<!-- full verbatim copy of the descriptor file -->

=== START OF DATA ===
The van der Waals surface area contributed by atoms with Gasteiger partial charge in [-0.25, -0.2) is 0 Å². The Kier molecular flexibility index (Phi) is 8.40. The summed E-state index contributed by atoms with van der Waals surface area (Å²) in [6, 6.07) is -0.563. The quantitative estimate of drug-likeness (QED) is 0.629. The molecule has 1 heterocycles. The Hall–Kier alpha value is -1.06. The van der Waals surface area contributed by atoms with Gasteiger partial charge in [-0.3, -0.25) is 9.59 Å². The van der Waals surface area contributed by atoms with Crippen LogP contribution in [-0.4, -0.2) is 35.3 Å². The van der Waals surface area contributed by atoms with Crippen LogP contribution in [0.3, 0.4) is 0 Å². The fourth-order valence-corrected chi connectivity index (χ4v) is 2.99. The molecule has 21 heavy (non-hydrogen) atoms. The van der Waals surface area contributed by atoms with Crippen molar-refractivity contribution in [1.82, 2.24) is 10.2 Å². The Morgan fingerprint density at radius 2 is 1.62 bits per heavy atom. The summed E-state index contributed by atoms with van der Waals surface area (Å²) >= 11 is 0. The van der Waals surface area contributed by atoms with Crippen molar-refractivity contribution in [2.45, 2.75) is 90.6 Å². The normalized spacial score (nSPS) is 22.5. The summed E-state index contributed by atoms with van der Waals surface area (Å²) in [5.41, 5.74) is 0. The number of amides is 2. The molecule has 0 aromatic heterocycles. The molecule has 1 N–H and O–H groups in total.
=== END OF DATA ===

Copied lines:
The van der Waals surface area contributed by atoms with Gasteiger partial charge in [-0.25, -0.2) is 0 Å². The Kier molecular flexibility index (Phi) is 8.40. The summed E-state index contributed by atoms with van der Waals surface area (Å²) in [6, 6.07) is -0.563. The quantitative estimate of drug-likeness (QED) is 0.629. The molecule has 1 heterocycles. The Hall–Kier alpha value is -1.06. The van der Waals surface area contributed by atoms with Gasteiger partial charge in [-0.3, -0.25) is 9.59 Å². The van der Waals surface area contributed by atoms with Crippen LogP contribution in [-0.4, -0.2) is 35.3 Å². The van der Waals surface area contributed by atoms with Crippen LogP contribution in [0.3, 0.4) is 0 Å². The fourth-order valence-corrected chi connectivity index (χ4v) is 2.99. The molecule has 21 heavy (non-hydrogen) atoms. The van der Waals surface area contributed by atoms with Crippen molar-refractivity contribution in [1.82, 2.24) is 10.2 Å². The Morgan fingerprint density at radius 2 is 1.62 bits per heavy atom. The summed E-state index contributed by atoms with van der Waals surface area (Å²) >= 11 is 0. The van der Waals surface area contributed by atoms with Crippen molar-refractivity contribution in [2.45, 2.75) is 90.6 Å². The normalized spacial score (nSPS) is 22.5. The summed E-state index contributed by atoms with van der Waals surface area (Å²) in [5.41, 5.74) is 0. The number of amides is 2. The molecule has 0 aromatic heterocycles. The molecule has 1 N–H and O–H groups in total.